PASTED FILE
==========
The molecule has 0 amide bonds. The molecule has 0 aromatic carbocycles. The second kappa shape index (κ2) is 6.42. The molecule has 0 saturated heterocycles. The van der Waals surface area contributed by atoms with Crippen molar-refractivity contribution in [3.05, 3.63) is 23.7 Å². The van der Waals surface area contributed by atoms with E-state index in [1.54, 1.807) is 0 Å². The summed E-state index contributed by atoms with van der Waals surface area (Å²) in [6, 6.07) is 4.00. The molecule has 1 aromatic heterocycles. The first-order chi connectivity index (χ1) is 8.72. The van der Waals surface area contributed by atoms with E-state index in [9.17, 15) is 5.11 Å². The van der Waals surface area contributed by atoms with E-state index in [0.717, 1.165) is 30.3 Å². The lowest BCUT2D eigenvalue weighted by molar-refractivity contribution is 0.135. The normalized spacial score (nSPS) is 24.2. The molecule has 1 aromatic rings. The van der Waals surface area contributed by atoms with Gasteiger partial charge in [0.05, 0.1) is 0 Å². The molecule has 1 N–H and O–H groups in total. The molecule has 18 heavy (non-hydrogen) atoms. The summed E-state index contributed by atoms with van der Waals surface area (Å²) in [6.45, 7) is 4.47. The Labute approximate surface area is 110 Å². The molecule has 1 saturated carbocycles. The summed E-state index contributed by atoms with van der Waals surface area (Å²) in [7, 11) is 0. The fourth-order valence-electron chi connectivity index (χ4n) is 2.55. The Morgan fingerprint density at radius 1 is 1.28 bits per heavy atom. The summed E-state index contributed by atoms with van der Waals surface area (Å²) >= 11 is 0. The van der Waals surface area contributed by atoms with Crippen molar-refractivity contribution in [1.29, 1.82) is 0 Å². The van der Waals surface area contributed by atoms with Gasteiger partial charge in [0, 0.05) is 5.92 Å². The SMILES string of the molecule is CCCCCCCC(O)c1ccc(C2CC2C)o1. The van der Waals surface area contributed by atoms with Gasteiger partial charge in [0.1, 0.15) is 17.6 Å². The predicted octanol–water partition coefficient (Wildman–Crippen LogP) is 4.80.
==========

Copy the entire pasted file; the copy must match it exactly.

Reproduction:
The molecule has 0 amide bonds. The molecule has 0 aromatic carbocycles. The second kappa shape index (κ2) is 6.42. The molecule has 0 saturated heterocycles. The van der Waals surface area contributed by atoms with Crippen molar-refractivity contribution in [3.05, 3.63) is 23.7 Å². The van der Waals surface area contributed by atoms with E-state index in [1.54, 1.807) is 0 Å². The summed E-state index contributed by atoms with van der Waals surface area (Å²) in [6, 6.07) is 4.00. The molecule has 1 aromatic heterocycles. The first-order chi connectivity index (χ1) is 8.72. The van der Waals surface area contributed by atoms with E-state index in [9.17, 15) is 5.11 Å². The van der Waals surface area contributed by atoms with E-state index in [0.717, 1.165) is 30.3 Å². The lowest BCUT2D eigenvalue weighted by molar-refractivity contribution is 0.135. The normalized spacial score (nSPS) is 24.2. The molecule has 1 aromatic rings. The van der Waals surface area contributed by atoms with Gasteiger partial charge in [0.05, 0.1) is 0 Å². The molecule has 1 N–H and O–H groups in total. The molecule has 18 heavy (non-hydrogen) atoms. The summed E-state index contributed by atoms with van der Waals surface area (Å²) in [6.45, 7) is 4.47. The Labute approximate surface area is 110 Å². The molecule has 1 saturated carbocycles. The summed E-state index contributed by atoms with van der Waals surface area (Å²) in [7, 11) is 0. The fourth-order valence-electron chi connectivity index (χ4n) is 2.55. The Morgan fingerprint density at radius 1 is 1.28 bits per heavy atom. The summed E-state index contributed by atoms with van der Waals surface area (Å²) >= 11 is 0. The van der Waals surface area contributed by atoms with Crippen molar-refractivity contribution in [1.29, 1.82) is 0 Å². The van der Waals surface area contributed by atoms with Gasteiger partial charge in [0, 0.05) is 5.92 Å². The SMILES string of the molecule is CCCCCCCC(O)c1ccc(C2CC2C)o1. The van der Waals surface area contributed by atoms with Gasteiger partial charge in [0.1, 0.15) is 17.6 Å². The predicted octanol–water partition coefficient (Wildman–Crippen LogP) is 4.80.